Many look on British flowers as the poor cousins to the Dutchman but I beg to differ. I know rightly you could consider me biased. After all I grow my own flowers and foliage and seek out others who do the same. From my own experience of growing, I have nothing but the greatest admiration for everyone who grows. But here’s the thing. If you seeking to connect your special event with the countryside and season in which it is being held, then nothing will achieve that quite like a design inspired by the flora that surrounds you and is uniquely local.
It is the seasonal moment that most influences me and most inspires my designs. Of course what I choose to grow in my canal side garden has an impact on the style and content of my floral designs. What I have found though is even if you have a few blooms in mind, you end up being led by what captures your eye. In that fleeting moment is a mood and a glimpse of the season that is just waiting to be gathered.
I spy stems of delicate flowering heuchera swaying in the wind alongside white scabious still unabated by Jack Frost. Bright green ferns and deep red skimmia are resplendent even when I add my favourite bright orange dahlia David Howard to the bucket.
Autumn is about bounty and abundance but it is also about death and decay. To capture that mood, I included quite a lot of dried material. Their faded palette added a dimension to the fresh colours and a texture to the bouquet that shouted autumn. The material doesn’t need to be perfect either. Just like life, there is beauty in imperfection.
Autumn is about bounty and abundance but it is also about death and decay.
To achieve that wild garden style look, I used a chicken wire frame as the base mechanic. It helps to hold the bouquet in an open shape and allows your hand to hold quite a few stems very easily. I also focused on both sides of the bouquet. It is a very Japanese aesthetic that the back must look as good as the front, the hidden as beautiful as the one on display. For a bouquet, it also has the added advantage of no side being the front of the autumnal bridal bouquet. After all, you’re not going to be there to say to your bride, oh no it’s that side! Doing the back also adds fabulous depth to the design.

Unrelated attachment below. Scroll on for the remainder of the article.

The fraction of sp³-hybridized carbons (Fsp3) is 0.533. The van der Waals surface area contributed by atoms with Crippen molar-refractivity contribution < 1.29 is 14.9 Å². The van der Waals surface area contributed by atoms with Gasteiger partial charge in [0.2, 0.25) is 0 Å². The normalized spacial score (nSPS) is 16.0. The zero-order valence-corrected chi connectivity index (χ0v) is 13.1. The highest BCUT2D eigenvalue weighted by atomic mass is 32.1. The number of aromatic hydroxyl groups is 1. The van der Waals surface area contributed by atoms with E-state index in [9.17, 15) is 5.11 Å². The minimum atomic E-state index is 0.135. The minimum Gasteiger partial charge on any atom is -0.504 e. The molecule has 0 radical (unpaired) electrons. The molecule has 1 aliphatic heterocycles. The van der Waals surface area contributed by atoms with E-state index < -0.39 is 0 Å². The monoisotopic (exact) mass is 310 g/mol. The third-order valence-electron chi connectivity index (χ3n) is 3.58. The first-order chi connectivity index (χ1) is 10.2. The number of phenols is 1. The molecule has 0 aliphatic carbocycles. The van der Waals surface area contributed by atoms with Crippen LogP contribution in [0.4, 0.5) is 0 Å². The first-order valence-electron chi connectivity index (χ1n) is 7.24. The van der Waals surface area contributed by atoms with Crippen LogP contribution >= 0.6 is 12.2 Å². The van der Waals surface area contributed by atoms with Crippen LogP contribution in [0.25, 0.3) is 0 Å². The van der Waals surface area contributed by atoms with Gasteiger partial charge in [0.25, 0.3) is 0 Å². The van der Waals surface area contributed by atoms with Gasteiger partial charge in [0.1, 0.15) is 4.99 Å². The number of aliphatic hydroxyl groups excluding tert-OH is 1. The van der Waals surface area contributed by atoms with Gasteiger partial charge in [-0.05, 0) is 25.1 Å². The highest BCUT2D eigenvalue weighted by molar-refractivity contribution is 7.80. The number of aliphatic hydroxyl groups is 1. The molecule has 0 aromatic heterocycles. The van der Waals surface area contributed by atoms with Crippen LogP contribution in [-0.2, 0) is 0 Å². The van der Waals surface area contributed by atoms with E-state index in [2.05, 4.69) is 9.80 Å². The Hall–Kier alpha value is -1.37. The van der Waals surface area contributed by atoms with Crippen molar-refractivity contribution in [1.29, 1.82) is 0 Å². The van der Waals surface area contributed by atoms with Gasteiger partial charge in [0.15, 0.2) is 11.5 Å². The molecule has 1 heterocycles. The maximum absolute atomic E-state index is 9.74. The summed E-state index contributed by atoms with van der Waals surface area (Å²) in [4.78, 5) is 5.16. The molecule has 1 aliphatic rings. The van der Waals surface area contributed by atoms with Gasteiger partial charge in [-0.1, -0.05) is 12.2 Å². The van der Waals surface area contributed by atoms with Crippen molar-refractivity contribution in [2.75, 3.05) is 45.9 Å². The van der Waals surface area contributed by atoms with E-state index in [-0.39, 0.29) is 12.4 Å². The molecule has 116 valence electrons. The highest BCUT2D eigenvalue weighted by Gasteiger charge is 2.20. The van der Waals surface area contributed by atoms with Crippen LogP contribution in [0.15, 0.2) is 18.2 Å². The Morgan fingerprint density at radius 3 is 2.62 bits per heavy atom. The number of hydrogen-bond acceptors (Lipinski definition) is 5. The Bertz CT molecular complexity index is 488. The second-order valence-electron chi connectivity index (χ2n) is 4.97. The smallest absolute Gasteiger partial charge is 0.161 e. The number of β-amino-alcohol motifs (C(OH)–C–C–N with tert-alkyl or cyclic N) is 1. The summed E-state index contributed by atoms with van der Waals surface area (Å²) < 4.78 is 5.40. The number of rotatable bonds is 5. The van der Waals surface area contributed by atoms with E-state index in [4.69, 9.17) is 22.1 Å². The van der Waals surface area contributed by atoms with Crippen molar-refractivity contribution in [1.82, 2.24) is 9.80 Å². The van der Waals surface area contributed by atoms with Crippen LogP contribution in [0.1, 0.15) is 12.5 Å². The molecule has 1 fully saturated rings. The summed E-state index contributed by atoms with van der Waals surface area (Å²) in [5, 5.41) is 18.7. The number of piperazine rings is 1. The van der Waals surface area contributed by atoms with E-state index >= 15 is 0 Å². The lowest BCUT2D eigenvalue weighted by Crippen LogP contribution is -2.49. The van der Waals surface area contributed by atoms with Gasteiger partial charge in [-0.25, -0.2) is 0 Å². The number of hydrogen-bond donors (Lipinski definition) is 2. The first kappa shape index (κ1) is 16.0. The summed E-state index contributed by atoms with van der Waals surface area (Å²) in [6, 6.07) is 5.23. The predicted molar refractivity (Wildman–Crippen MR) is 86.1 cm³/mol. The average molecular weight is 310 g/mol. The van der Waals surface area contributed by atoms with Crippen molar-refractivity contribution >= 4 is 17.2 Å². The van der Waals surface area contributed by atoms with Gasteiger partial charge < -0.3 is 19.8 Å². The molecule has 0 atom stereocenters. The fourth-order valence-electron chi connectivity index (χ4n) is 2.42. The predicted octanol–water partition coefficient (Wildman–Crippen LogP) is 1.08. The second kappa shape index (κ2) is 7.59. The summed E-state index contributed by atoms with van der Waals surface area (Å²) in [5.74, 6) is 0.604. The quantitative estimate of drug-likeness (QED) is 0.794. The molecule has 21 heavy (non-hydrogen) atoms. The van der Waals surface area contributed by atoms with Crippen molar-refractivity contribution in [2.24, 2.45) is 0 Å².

The following describes the design contribution of each element to the this wild garden style dahlia bouquet:
- David Howard dahlias- beautiful bright and orange, these 3 blooms are the dominant round focal flowers.
- Flowering heuchera stems- towers of tiny fairy bell like flowers that act as both spikes and delicate transitional pieces Green ferns – differing leaf and stem lengths are used to add both texture and a splash of green.
- Orange chrysanthemum – Although a similar orange to the dahlia the smaller round heads add a different floral texture and size
- Red skimmia- often associated with Christmas, the deep red berries add a very autumnal berry like element
- Viburnum – small fragrant flowers from a traditional autumnal shrub
- Scabious – their pretty floral heads add a soft shape bringing both transition and movement, vital when using the stiffer stems of dried material. The white colour builds the “bridal” feel of the bouquet.
- Dried elements provide the crucial Autumnal link for the bouquet. Elements added include whole dried sunflower heads, white and orange helichrysum, the amazing textural stems of flowering hosta, lime green hops, white spikes of larkspur and a single stem of tulip seed head
I will leave you with one final thought. There is nothing quite like stepping outside first thing in the morning, snips in one hand and a bucket of water in the other, to cut a bouquet from the blooms grown in my canal side cutting garden. The mood that I feel in that moment of deciding what to cut, and with the person in mind I am designing for is what makes my wild garden style designs utterly unique.
Wild garden style design is about designing bouquets with flowers that reflect each moment of the season. They speak to a moment in the season. Their appearance make us reflective of seasons past, so rooted are they in their timeliness.
If you’d like to see a short video showing this autumnal bridal bouquet in more detail, follow this link to my Instagram account.
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